For that reason I would encourage you to strongly consider opening a high yield savings account or CD at a financial institution that you can trust.

I’ll be the first one to admit that I have been guilty of leaving my hard earned savings collecting dust in bank accounts that showed me zero respect. Getting notifications about a deposit of $0.25 cents or $0.39 cents in interest every month on my savings left me with my mouth open.

I noticed such disgrace for the first time in my early 20’s and then recently. I couldn’t be mad at the bank. I was mad at myself for leaving my money there. 

The shock intensifies because I have seen with my own eyes the way in which money that is invested in quality companies can grow exponentially over a fairly short time period. And, so, I can’t believe the lack of concern some banks have when it comes to offering better rates to their customers.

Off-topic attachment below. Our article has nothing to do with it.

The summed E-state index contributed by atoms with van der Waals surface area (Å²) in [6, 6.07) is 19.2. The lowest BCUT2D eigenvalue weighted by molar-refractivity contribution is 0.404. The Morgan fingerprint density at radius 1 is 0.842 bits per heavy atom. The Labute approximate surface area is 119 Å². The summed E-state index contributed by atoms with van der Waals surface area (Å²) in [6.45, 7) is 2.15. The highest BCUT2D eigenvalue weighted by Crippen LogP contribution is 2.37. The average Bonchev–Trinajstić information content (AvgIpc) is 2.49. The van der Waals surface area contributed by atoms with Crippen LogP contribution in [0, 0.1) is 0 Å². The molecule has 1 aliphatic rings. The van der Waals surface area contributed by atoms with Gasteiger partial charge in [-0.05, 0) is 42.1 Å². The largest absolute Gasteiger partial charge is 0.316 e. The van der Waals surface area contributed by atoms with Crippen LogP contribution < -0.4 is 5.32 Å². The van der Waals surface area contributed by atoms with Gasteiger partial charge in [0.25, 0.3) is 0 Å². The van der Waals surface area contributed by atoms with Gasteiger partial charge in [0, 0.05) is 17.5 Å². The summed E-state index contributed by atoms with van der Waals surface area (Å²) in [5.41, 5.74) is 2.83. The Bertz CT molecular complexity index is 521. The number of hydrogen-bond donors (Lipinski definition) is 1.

With that said – I am happy to announce I’ve finally taken action into opening high yielding savings account. One day I realized that I have been focusing so much on investing that I kind of forgot about my savings. Well, those days are over!

I wanted to share my research of high yield savings accounts that offer high-interest rates (even more for the CD option!), minimal (if any!) fees, reasonable account minimums (if any) and the peace of mind of being fully FDIC insured:


Source: Bankrate.com. Rates as of 11/05/2018.

As you noticed – the interest rates shown are significantly higher than the national average of 0.006% which can mean a significant difference when it comes to the money you accumulate in your savings account/emergency fund over time.